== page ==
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The transformer is a high-frequencyÂ CHOPPER TRANSFORMER, and they also work with alternating voltage, when passing through the switches the voltage will be a square waveÂ ACÂ type PWM, but with high frequency, not with the same frequency ofÂ 60HzÂ of the input voltage.

The switches work on two different levels, High and Low, when it is HIGH, the voltage goes through it normally, causing a constant voltage level in the input of the coil of the transformer, the action of these transistors, goes fromÂ HIGH to LOWÂ very quickly.

This will induce the winding to have the necessary voltages according to the winding and frequency placed on these switches.

### Step 6 - Fast Rectifier

 Fast Rectifier

With the voltage generated by high-frequency switches, a diode is needed to meet this demand, so we have theÂ high-speedÂ diodes calledÂ SCHOTTKY DIODESÂ or fast recovery diodes since ordinary diodes would not be able to work with high-frequency voltages.

### Step 7 - Output Filters

 Output Filters

The inductor - This has the function of eliminating the high-frequency harmonics so that they do not travel to the equipment that will be fed, imagine if these harmonics pass to a micro-controller for example, could cause undue loads and errors of reading in the control processes.

And theÂ CapacitorsÂ - They are the ones that filter andÂ stabilizeÂ the voltage at the output, avoiding ripples and instabilities at the output.

### Step 8 - Driver Transformer

 Driver Transformer
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TheÂ driver transformerÂ in this case is nothing less than the one responsible for traffic the information coming from the IntegratedÂ Circuit Controller, and pass these commands to the switches, so as to bring insulation or electrical decoupling between primary and secondary, in this topology there is a pair of transistors that also switch the Transformer Drive to receive theseÂ PWMÂ pulses from the driverÂ IC, passing this information to the power step we already saw inÂ Step 4.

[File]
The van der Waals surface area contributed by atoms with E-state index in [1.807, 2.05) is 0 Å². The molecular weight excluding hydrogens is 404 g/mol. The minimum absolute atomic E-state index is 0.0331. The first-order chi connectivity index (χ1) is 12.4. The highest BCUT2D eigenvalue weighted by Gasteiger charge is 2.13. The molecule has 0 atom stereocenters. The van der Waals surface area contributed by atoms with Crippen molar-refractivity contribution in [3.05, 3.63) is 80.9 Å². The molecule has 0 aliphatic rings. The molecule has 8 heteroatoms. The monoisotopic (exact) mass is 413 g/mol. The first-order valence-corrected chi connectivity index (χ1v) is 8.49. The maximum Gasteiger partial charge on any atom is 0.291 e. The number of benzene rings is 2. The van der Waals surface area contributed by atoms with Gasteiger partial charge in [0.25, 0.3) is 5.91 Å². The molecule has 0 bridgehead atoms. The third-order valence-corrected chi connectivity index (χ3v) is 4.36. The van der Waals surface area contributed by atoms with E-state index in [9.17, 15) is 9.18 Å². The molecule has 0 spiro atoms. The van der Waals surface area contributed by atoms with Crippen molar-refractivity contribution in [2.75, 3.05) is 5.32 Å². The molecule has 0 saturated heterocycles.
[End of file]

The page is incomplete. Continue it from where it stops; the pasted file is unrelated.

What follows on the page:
### Step 9 - PWM control

 PWM control
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TheÂ brain of a switchedÂ source is itsÂ PWM controller, they are dedicatedÂ integrated circuits,Â to perform that work, but they do not work alone, there are also current sensors, which also vary from source to source, but it is very likely that you will find in its source theÂ TL341Â IC, it has the aspect of a transistor, but, it is not a transistor, it is very popular for its cost-benefit.

This circuit is connected to the output of the power supply, receivesÂ Feedback,Â and directs the voltage information to theÂ ICÂ that controls the oscillator that generates aÂ rectangular signalÂ whose pulse width is controlled and sent to the Transformer Drive that sends these commands to the step of power.

If the power at the output to raise the voltage tends to drop, the circuit activates the instantaneous correction in the pulse width of the switching transistors and the voltage keepsÂ stabilized.

### Step 10 â€“ Primary Power Supply VSB

 Primary Power Supply VSB
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VSBÂ stands for Voltage Standby, which is technically a power supply that keeps its output active, whenever the source power cord is connected to the mains, its capacity is approximatelyÂ 2 Amps,Â and this depends on the total power of the source, this active voltage line is to keep the circuit active and is necessary for when the power on button is activated throughÂ PSON, which is the start of the power supply, then the oscillator will activate the power line also powers the motherboard hardware to activate peripherals via software, keyboard, network, and so on.

If you have any questions, suggestions or corrections, please leave them in the comments and we will answer them soon.